Two participants also had proposals to insure communication on the web-based intervention. To reach a large number of young people, a participant (A1) suggested to use major media and SNS to advertise on the web-based intervention (proposal 14). Another participant (A13) emphasized the importance of the name of the web-based intervention that should be easily identifiable and pronounceable (proposal 15). She also proposed to name subtly the application to be confidential, because curious eyes may make the intervention’s users uncomfortable if it is too sexual connoted.

Young people proposals to have a personalized, participatory and interactive web-based intervention

One participant (A3) proposed to give an access to ask question to have personalized answers (proposal 16). Another (A8) also propose to publish anonymously recurrent questions and answers, to show to young people that they are not alone and preserve discretion (proposal 17). One participant (A12) suggested to give geo-localized resources in the web-based intervention to help access to health services close to where young people live (abortion, STIs) (proposal 18).

Participants (A3, A8, A12, A13) recommended to allow participatory functionalities. They proposed to offer a vote system on the topics to be discussed or addressed in intervention, because this system will answer to expressed youth’s needs (proposal 19). A participant (A3) imagined the possibility to implement a serious game, with challenges in life situations, in order to engage participation and projection of participant to anticipate sexual health situations (proposal 20). Another participant (A8) propose to give access to quizzes, with complementary information, in order to get information and better understanding, allowing young people to test their knowledge (proposal 21):

A quiz, I think that wouldn’t be much use if it just came to an end. I think you would have to go further: if you give a wrong answer it’s because you didn’t know, but the right answer is this (A8, male, heterosexual).

Participants evoked social interactions in intervention. To promote interaction, a participant (A3) highlighted the need to generate discussions about daily life situations, because it is important to be grounded in the realities of youth (proposal 22). Another participant (A12) proposed to reuse elements of youth culture (media-series), to bring about discussion important sexual health topics (proposal 23).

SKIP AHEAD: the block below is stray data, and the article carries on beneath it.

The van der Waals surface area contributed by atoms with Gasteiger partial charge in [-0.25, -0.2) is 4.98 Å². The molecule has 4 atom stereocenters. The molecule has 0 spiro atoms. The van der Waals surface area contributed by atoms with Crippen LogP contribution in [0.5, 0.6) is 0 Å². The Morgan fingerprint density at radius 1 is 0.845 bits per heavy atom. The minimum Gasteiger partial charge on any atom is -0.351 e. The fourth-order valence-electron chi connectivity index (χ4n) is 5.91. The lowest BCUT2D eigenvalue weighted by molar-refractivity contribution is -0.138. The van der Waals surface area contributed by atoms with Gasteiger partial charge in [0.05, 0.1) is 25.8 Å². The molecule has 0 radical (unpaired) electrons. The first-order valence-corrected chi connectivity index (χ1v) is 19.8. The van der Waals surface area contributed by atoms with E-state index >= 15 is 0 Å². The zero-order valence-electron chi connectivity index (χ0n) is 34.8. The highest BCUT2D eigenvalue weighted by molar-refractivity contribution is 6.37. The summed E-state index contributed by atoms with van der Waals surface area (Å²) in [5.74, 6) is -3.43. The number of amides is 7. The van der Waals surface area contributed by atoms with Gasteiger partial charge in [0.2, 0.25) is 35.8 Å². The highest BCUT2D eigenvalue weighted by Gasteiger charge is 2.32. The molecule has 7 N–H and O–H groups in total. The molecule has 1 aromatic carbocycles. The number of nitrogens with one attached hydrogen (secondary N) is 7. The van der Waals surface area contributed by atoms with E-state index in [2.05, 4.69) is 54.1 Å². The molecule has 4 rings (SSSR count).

Two participants (A6, A10) proposed to include influencers and the opportunity to interact with them (proposal 24). They considered influencers funny and entertaining, and they can give lifestyle advice with humor. Five participants (A6, A10, A12, A18, and A20) indicated follow influencers on Social Network Sites (SNS), presents on YouTube, Instagram and Snapchat, sometimes with excerpts from real-TV shows. Three participants (A3, A10, and A15) also declared that they follow SNS accounts committed to sexual health (sexual and gender minority rights, feminism).

For one participant (A10), an influencer can be also an advocate: “He makes me laugh, I saw he had made a campaign on harassment. He went to see the minister to talk about harassment and so on. So, he’s funny but he also has ideas that appeal to me a lot” (A10, female, bisexual, 19 years old). One participant (A6) explained that she can learn many things from an influencer, whom she admires and trusts more than other standard websites offering information: “Google isn’t the same because you don’t really know who is giving advice, but when you go on Instagram and find a Youtuber, you know, you can trust her more” (A6, female, 16 years old).

Concerning interaction, another participant (A12) proposed to give opportunity to interact directly with sexual health specialists and professionals, because they are health experts and will be able to give highly valid and personalized answers to young people (proposal 25) (link to propositions to trust in intervention). Participants (A3, A8, and A10) proposed to permit in intervention peer-to-peer experiences sharing through discussion forums or chats, because it helps people feel less alone in life situations including sexual health (proposal 26). More globally, peers interactions then appeared attractive for intervention, with conditions: “Yes, if there are young people involved in the project that gives it an added value. But then, it all depends how!” (A3, female, heterosexual, 23 years old).

In the web-based intervention, the interest for interactions between participants should probably be considered more specifically for minorities. Four participants from minorities (A5, A7, A10, and A15) - who identified themselves as gay, lesbian, trans or pansexual - indicated that they use Internet to get in touch with peers of gender or sexual identities to have interaction with people “just like them” (as they had none in their friends group in physical life). A participant specified that its goal was to only exchange and not especially to engage into sexual relationship:

I wanted to talk about it with people who were similar to me, like with other gays, and for me it was mostly about contact apps […] it wasn’t sexual, it was just to be able to communicate with people my own age (A7, male homosexual, 23 years old)

Young people’s proposals to have a safe and confident web-based intervention

Participants (A5, A10, A12) warmed that sexuality remained taboo and very difficult to talk about, even on the internet. Thus, they underlined the need to really work on building a web-based space facilitating openness:

I think it’s a brilliant idea. But then there’s the question of how to lead into the subject because the issue of sexuality is rather taboo [….] you need a good way to introduce it… (A12, female heterosexual, 24 years old)